Fast food seems to be making a fast buck these days, despite high-profile campaigns exposing the expanding waistlines of America. On Wednesday, Wendy's International (NYSE:WEN) reported same-store sales had jumped 7.6% in October, with folks lining up for its new Homestyle Chicken Strips.

Wendy's, of course, is not the only fast-food restaurant that's got customers lining up. McDonald's (NYSE:MCD) has been another popular meal pit stop, as its sales have been sizzling lately.

I've been a big proponent of the healthy food initiatives that fast-food companies have been working to establish. Given the recent media attention to the growing health epidemic of obesity, as well as diet crazes like Atkins, it seems extremely prudent to revolutionize menus with a healthy spin.

Speaking of restaurants and health, Reuters reported Wednesday that several Democrats plan new bills requiring restaurants like Wendy's and McDonald's to display the fat, calorie, and sodium content in their menu items. The idea being that while most people get the concept that fast-food is fattening, they don't realize just how much, and if they did... well, they might more readily reach for the carrot sticks or the protein bars than hit the drive-thru at Taco Bell -- or any of the franchises at Yum! Brands (NYSE:YUM), which actually reported flat same-store sales for October today (Pizza Hut sales fell 4%, while Taco Bell's rose 4%; KFC's were flat).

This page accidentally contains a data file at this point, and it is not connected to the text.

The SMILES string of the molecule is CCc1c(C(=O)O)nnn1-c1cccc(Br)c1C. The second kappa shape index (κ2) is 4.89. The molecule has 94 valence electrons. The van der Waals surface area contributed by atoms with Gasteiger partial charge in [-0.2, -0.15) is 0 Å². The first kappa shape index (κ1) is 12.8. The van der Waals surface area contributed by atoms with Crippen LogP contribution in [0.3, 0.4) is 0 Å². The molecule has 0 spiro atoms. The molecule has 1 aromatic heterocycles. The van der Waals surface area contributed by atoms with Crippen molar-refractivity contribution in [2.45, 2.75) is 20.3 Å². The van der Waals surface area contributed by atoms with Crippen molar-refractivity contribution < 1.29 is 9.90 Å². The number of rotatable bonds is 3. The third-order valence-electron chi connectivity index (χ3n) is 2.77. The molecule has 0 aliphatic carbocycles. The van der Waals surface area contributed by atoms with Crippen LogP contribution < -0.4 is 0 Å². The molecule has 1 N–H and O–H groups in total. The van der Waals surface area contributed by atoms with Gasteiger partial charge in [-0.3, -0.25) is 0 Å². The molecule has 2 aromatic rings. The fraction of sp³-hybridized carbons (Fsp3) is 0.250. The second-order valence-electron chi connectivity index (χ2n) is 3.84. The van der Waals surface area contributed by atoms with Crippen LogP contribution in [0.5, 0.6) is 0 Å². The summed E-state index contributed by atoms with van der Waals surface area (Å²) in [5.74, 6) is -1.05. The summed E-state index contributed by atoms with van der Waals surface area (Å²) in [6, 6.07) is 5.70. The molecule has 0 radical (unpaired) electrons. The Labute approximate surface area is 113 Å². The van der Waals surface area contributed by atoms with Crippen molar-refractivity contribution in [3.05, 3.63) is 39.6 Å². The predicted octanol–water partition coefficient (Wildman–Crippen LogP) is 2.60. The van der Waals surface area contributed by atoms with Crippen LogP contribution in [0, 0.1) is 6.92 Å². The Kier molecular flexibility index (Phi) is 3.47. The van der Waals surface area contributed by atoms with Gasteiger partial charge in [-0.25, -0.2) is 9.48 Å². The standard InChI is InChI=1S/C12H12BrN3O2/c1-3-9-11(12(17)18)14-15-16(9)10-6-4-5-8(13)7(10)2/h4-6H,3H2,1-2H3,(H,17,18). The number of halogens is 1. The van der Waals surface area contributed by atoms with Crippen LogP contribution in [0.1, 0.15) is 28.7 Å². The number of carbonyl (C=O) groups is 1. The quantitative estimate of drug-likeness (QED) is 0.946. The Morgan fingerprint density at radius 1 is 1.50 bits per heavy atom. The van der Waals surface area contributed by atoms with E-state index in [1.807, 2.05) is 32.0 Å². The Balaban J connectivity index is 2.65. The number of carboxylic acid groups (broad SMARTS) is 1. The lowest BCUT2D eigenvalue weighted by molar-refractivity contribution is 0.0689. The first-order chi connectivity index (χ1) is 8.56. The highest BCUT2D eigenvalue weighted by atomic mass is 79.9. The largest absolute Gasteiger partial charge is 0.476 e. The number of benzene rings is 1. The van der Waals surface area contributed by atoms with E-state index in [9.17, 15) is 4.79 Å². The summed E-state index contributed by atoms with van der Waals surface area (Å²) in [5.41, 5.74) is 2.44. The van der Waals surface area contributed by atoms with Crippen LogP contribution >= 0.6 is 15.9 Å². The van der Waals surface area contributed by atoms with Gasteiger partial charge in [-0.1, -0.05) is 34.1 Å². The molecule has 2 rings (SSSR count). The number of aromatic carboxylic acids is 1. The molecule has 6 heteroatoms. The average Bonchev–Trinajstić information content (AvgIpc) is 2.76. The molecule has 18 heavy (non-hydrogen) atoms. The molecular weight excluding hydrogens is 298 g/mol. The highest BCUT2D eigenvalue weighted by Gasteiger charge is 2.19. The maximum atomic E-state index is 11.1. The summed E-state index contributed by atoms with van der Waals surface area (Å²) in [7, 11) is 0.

Legislation may seem like ominous news. However, human nature has shown that while additional knowledge gives people added tools to make their decisions, it doesn't always deter them from the things they deem comforting or enjoyable. And fast food may very well be one of those things. With its low prices and convenience, it lends perceived benefits especially when money or time is tight, and many of these factors seem to be at work right now.

So it may not be time to hit the panic button, but investors do need to monitor the effects of the campaigns on public opinion about food and health going forward. Fast-food companies need to continue to strike a balance between offering healthy new options without losing their old identities, which are why they became popular to begin with.

So far, plans seem to be working, judging by success at Wendy's and McDonald's, complete with good sales numbers and soaring stock prices. Just remember, this is no time to forget about the fat police.

Will health-conscious consumers change the menus at the fast-food restaurants? Talk about it on the Wendy's discussion board .

Alyce Lomax welcomes your feedback at